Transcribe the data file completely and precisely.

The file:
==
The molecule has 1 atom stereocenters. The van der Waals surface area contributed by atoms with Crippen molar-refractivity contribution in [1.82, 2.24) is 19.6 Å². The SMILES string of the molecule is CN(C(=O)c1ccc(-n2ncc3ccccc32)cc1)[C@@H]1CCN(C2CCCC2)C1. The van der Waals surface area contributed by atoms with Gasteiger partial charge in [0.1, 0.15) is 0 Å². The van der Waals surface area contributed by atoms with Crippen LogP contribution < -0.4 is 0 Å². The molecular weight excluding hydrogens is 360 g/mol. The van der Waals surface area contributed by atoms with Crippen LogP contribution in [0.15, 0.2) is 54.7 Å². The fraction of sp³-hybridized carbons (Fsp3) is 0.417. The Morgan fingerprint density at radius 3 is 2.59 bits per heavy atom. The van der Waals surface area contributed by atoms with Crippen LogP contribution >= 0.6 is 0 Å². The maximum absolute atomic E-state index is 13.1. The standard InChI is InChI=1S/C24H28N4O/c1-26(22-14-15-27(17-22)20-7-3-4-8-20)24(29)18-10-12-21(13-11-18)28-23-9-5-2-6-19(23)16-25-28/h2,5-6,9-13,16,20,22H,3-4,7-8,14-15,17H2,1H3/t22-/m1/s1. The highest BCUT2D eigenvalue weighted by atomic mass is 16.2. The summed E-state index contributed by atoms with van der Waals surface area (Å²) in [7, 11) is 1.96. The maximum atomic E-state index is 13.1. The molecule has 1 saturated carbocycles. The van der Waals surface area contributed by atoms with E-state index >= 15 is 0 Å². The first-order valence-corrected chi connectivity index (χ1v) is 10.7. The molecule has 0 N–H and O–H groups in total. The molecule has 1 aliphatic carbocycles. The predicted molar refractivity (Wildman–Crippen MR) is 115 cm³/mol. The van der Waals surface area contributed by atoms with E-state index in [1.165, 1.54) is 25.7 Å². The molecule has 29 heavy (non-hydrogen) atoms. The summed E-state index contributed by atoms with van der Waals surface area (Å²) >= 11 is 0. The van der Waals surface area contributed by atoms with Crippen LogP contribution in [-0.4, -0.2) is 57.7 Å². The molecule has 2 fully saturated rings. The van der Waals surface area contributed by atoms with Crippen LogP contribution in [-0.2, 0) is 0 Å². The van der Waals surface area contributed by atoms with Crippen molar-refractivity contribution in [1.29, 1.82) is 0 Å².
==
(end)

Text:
The molecule has 1 atom stereocenters. The van der Waals surface area contributed by atoms with Crippen molar-refractivity contribution in [1.82, 2.24) is 19.6 Å². The SMILES string of the molecule is CN(C(=O)c1ccc(-n2ncc3ccccc32)cc1)[C@@H]1CCN(C2CCCC2)C1. The van der Waals surface area contributed by atoms with Gasteiger partial charge in [0.1, 0.15) is 0 Å². The van der Waals surface area contributed by atoms with Crippen LogP contribution < -0.4 is 0 Å². The molecular weight excluding hydrogens is 360 g/mol. The van der Waals surface area contributed by atoms with Crippen LogP contribution in [0.15, 0.2) is 54.7 Å². The fraction of sp³-hybridized carbons (Fsp3) is 0.417. The Morgan fingerprint density at radius 3 is 2.59 bits per heavy atom. The van der Waals surface area contributed by atoms with Crippen LogP contribution >= 0.6 is 0 Å². The maximum absolute atomic E-state index is 13.1. The standard InChI is InChI=1S/C24H28N4O/c1-26(22-14-15-27(17-22)20-7-3-4-8-20)24(29)18-10-12-21(13-11-18)28-23-9-5-2-6-19(23)16-25-28/h2,5-6,9-13,16,20,22H,3-4,7-8,14-15,17H2,1H3/t22-/m1/s1. The highest BCUT2D eigenvalue weighted by atomic mass is 16.2. The summed E-state index contributed by atoms with van der Waals surface area (Å²) in [7, 11) is 1.96. The maximum atomic E-state index is 13.1. The molecule has 1 saturated carbocycles. The van der Waals surface area contributed by atoms with E-state index >= 15 is 0 Å². The first-order valence-corrected chi connectivity index (χ1v) is 10.7. The molecule has 0 N–H and O–H groups in total. The molecule has 1 aliphatic carbocycles. The predicted molar refractivity (Wildman–Crippen MR) is 115 cm³/mol. The van der Waals surface area contributed by atoms with E-state index in [1.165, 1.54) is 25.7 Å². The molecule has 29 heavy (non-hydrogen) atoms. The summed E-state index contributed by atoms with van der Waals surface area (Å²) >= 11 is 0. The van der Waals surface area contributed by atoms with Crippen LogP contribution in [-0.4, -0.2) is 57.7 Å². The molecule has 2 fully saturated rings. The van der Waals surface area contributed by atoms with Crippen LogP contribution in [-0.2, 0) is 0 Å². The van der Waals surface area contributed by atoms with Crippen molar-refractivity contribution in [1.29, 1.82) is 0 Å².